GREAT BARRINGTON — In some of his last rounds while in office, state Sen. Benjamin Downing made his first visit to Berkshire Community College's South County Center, and during a Friday afternoon forum, he offered a message of hope for the future of the Berkshires.
The five-term senator announced in January that he will not seek re-election this fall and will likely explore a new vocation in the private sector.
On Friday, instead of detailing his political track record, he shared with the forum audience his own coming-of-age story, something that seemed to resonate with the audiences as they laughed, frowned and nodded with him.
The BCC center, located on Great Barrington's Main Street, not only serves as a satellite campus for the Pittsfield-based community college, but it's a hub for the college's Adult Learning Program and other community activities.
Nearly two dozen attendees, from all ages and walks of life, got to listen and ask questions during the session dubbed, "Chat with Ben," for which BCC students could also earn graduation credits.
Downing talked about his life, and how he's grown from a 9-year-old attending campaign barbecues with his father — the late former Berkshire District Attorney Gerard D. Downing — to mowing lawns at Tanglewood, to attending law school, to running for and securing a state Senate seat in his first bid, at age 24, and now representing 52 Western Massachusetts communities.
"I grew up in a time when people felt things in the county and the region were very dire," Downing said.
He was born on Sept. 11, 1981, at Fairview Hospital amid a nurses' strike, and during his adolescence, the General Electric Co. exodus from the area began.
"I was told that the best days of the Berkshires were behind us and to study hard, go on to better hills and not look back," Downing said.
His experiences into adulthood paralleled any average millennial. He would go on to college, come back to a summer job doing lawn and custodial work at Tanglewood, with no plan, just plenty of time to think about his future as he trimmed the acres of green.
An opportunity to move to Washington, D.C., with a friend led him to internships and rookie jobs working for congressmen on Capitol Hill, where he also tended bar to make ends meet.
Eventually, he landed in the office of U.S. Rep. John Olver, D-Amherst, and reconnected with the needs and developments of the Massachusetts commonwealth.
"I got to work for my congressman ... and I realized that [politics] was something I wanted to be involved in. It wasn't just something my family would talk about at home."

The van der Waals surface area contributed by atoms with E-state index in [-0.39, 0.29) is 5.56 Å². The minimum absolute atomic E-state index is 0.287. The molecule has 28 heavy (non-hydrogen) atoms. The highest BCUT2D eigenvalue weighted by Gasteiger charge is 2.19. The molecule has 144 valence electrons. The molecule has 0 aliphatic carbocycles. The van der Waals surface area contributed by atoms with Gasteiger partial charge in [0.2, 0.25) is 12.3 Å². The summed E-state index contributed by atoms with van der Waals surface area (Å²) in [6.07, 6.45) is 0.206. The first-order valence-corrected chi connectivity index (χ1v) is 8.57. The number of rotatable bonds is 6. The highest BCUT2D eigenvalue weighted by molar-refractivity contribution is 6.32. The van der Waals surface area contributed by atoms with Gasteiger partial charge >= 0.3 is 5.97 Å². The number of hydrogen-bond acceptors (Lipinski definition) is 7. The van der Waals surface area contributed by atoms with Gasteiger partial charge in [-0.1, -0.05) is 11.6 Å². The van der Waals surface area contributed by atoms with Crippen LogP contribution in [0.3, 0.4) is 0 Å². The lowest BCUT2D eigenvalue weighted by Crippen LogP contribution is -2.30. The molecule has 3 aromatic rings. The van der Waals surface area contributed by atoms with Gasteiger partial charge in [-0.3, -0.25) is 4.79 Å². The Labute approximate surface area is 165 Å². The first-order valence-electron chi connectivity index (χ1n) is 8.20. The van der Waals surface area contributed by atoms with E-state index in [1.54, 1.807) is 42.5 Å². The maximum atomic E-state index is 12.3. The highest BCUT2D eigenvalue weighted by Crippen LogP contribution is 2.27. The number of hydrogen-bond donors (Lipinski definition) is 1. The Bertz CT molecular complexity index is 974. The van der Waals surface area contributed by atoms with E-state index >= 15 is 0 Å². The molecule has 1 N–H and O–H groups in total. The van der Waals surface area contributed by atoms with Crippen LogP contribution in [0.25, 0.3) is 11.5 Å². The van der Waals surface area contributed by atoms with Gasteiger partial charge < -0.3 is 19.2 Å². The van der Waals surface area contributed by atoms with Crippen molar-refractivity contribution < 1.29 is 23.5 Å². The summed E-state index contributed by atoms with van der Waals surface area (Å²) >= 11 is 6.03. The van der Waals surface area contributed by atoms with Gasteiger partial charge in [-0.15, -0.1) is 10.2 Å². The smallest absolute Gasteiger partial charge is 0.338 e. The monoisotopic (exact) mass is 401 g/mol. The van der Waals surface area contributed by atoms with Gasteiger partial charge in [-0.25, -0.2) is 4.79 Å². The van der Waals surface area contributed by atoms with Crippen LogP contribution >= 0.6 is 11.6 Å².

He's told the rest of his story often in public — losing his father, going to law school, being prompted by his younger brother, whom he would more recently lose, to run for office — and ultimately spending a decade developing a respected track record that's gotten him re-elected and "representing a community that's been there for my family."
"The 10 years since [his 2006 election] have been remarkable," Downing said, noting the work he's done to establish clean energy and solar power generation in Massachusetts, and pushing for investment in higher education and broadband.
"As much as I feel there were many days of hitting my head against a wall, after 10 years, I'm more optimistic and hopeful of the future of this region," he said.
The senator said that while Berkshire County has its share of challenges, from dealing with the opioid crisis and improving economic health, he argued that the challenges are no different in neighboring counties and states.
"I think that the future for the Berkshires is bright if we can get our act together and do things right," he said.
Among the priorities he listed that he will continue to pursue until his last minute in office are: investment in public K-12, early childhood and higher education; better municipal infrastructure and transportation, and full-coverage broadband.
"We also need smarter economic development strategies, and to be thinking about working to support the companies we have right here, right now," Downing said.
Forum participants questioned the senator about his stance and state policies on broadband. He supports following through with the Wired West multitown initiative.
He also fielded questions on the opioid addiction epidemic, the current state hiring freeze, and on why he's so optimistic in progress amid seemingly negative political and election year rhetoric.
Downing said he believes that when people push politicians to know and to take on the challenges their communities face, "municipalities can come together to tackle those challenges."
He cited small town coffee hours, where residents and local officials brought to the table their issues and ideas, around cups of coffee and boxes of doughnuts; and students advocated for changes in their schools and expressed a desire to live and work in a community with a high standard of living.
"I'm hopeful based on the people I've met," Downing said.
Contact Jenn Smith at 413-496-6239.